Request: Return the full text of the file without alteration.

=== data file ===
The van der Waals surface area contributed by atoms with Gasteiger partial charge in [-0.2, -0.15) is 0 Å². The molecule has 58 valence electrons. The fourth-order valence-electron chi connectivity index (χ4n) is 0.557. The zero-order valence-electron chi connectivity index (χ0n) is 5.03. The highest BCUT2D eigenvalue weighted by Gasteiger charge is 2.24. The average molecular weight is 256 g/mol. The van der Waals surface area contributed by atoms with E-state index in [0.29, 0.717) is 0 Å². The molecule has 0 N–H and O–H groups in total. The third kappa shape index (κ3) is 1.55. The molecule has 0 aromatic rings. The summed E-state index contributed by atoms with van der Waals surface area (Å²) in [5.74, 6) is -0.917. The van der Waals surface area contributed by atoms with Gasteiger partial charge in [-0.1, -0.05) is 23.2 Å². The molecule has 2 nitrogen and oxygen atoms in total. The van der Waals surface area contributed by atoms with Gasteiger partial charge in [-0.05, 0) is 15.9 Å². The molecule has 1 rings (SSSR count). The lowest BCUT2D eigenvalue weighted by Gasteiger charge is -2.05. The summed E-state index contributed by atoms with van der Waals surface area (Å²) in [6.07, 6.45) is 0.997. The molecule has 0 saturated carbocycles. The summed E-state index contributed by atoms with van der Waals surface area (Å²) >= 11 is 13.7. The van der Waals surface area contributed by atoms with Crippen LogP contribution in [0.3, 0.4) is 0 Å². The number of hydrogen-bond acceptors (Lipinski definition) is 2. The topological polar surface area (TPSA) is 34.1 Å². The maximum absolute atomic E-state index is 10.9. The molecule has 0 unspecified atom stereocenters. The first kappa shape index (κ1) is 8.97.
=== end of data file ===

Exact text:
The van der Waals surface area contributed by atoms with Gasteiger partial charge in [-0.2, -0.15) is 0 Å². The molecule has 58 valence electrons. The fourth-order valence-electron chi connectivity index (χ4n) is 0.557. The zero-order valence-electron chi connectivity index (χ0n) is 5.03. The highest BCUT2D eigenvalue weighted by Gasteiger charge is 2.24. The average molecular weight is 256 g/mol. The van der Waals surface area contributed by atoms with E-state index in [0.29, 0.717) is 0 Å². The molecule has 0 N–H and O–H groups in total. The third kappa shape index (κ3) is 1.55. The molecule has 0 aromatic rings. The summed E-state index contributed by atoms with van der Waals surface area (Å²) in [5.74, 6) is -0.917. The van der Waals surface area contributed by atoms with Gasteiger partial charge in [-0.1, -0.05) is 23.2 Å². The molecule has 2 nitrogen and oxygen atoms in total. The van der Waals surface area contributed by atoms with Gasteiger partial charge in [-0.05, 0) is 15.9 Å². The molecule has 1 rings (SSSR count). The lowest BCUT2D eigenvalue weighted by Gasteiger charge is -2.05. The summed E-state index contributed by atoms with van der Waals surface area (Å²) in [6.07, 6.45) is 0.997. The molecule has 0 saturated carbocycles. The summed E-state index contributed by atoms with van der Waals surface area (Å²) >= 11 is 13.7. The van der Waals surface area contributed by atoms with Crippen LogP contribution in [0.3, 0.4) is 0 Å². The number of hydrogen-bond acceptors (Lipinski definition) is 2. The topological polar surface area (TPSA) is 34.1 Å². The maximum absolute atomic E-state index is 10.9. The molecule has 0 unspecified atom stereocenters. The first kappa shape index (κ1) is 8.97.